Stevie tells club members about her global running adventures

Stevie Matthews and Simon Foley at Morpeth Rotary Club
Stevie Matthews and Simon Foley at Morpeth Rotary Club

Morpeth Rotary Club

STEVIE Matthews, the long-distance runner, already had good contacts with Rotary before coming to visit Morpeth members at a recent meeting.

She had been awarded a Paul Harris Fellowship by another club, the highest honour that Rotary can bestow. She agreed to explain what she did through being interviewed by Rotarian Simon Foley, himself a keen walker and mountaineer.

She described herself as an endurance runner but has ‘only’ run 11 marathons this year so far – she has run 176 marathons since she was 37.

Mrs Matthews does training runs on six days each week with 26 miles on one day and 15 to 20 miles on other days. The longest run has been 100 miles. She was selected to carry the Olympic Torch through Choppington and still has it proudly displayed at home.

Originally a walker, she hated running until she worked in an all-male office. They talked solemnly and seriously of the importance of the right running gear, diet and training regime. She thought this was all too precious and told them that anyone can throw on an old pair of sandshoes and run 13 miles.

She started with a pair of old trainers found in the garage that were two sizes too small and ran 15 miles in one go – that experience persuaded her to buy new trainers of the right size.

Her favourites are remote runs with local people as spectators. Some are for about 100 people and some are for very few.

She has been to lots of interesting places, joining events that have got into the Guinness Book of Records. One of the most memorable is the North Pole Marathon, where she was the only female out of 15 runners.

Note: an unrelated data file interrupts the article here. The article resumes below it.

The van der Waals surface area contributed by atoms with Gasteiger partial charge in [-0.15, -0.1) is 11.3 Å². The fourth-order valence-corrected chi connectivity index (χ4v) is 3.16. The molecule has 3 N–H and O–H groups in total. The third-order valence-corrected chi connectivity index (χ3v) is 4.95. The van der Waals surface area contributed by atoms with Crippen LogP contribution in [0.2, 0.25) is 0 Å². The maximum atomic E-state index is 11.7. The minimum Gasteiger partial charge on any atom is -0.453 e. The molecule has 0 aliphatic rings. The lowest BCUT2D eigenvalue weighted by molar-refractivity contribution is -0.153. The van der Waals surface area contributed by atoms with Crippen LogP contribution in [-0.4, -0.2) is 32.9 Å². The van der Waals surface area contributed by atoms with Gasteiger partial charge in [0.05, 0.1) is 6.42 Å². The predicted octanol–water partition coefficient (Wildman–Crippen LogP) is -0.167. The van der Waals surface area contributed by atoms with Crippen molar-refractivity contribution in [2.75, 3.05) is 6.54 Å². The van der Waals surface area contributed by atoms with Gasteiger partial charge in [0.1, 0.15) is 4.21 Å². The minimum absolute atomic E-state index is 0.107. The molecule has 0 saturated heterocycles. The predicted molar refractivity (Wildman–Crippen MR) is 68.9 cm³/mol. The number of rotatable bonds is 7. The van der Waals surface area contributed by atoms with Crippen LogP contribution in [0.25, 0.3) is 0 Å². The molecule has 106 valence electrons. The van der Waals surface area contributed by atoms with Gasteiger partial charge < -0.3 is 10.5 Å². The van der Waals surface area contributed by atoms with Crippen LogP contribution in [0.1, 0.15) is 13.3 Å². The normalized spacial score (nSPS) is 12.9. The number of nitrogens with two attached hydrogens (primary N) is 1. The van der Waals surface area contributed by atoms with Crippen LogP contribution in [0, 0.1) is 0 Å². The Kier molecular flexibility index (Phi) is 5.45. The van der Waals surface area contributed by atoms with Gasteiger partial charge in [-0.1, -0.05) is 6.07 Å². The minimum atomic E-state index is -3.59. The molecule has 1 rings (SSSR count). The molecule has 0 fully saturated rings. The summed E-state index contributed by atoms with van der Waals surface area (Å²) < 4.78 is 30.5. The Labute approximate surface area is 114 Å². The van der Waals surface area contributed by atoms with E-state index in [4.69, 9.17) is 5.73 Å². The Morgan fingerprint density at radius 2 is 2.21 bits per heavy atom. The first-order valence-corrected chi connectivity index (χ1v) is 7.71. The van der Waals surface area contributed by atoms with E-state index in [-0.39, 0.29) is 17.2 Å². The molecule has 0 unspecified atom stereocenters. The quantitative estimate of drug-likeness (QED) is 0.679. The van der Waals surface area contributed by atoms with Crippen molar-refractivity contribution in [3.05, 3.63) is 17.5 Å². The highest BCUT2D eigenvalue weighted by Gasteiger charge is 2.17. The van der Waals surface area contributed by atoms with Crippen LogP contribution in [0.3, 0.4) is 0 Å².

They stayed at Camp Barneo, where it is often minus 30°C at night. It was 85° north, they ran in snow shoes and there were polar bears.

There is a great sense of camaraderie among the runners in these circumstances. For example, a Russian told them all to take off their socks and applied a special balm to their feet. After that, they found their feet did not get cold in the snow.

The most difficult run was at Everest, but that was mainly because of the problems of getting there. The flight from Kathmandu only took six people in total, but there were six passengers even without the crew and there were animals asleep on the runway.

They each had to leave behind three kilograms out of their kitbag, even though they had to take enough food to last a month.

At the other end, there were wild yaks everywhere and one lady doctor was badly gored while crossing a narrow bridge.

In May 2014, she will be on the island of St Helena for a week of running at different distances. It is not a competition but she considers it sheer enjoyment. It is a seven day boat ride from Cape Town in each direction.

She has an understanding husband, but he has no interest in running.

It was announced at the end of the meeting that £500 had been sent by Morpeth Rotary Club to the international disaster fund for the Philippines following the devastation in parts of the country caused by a typhoon in November.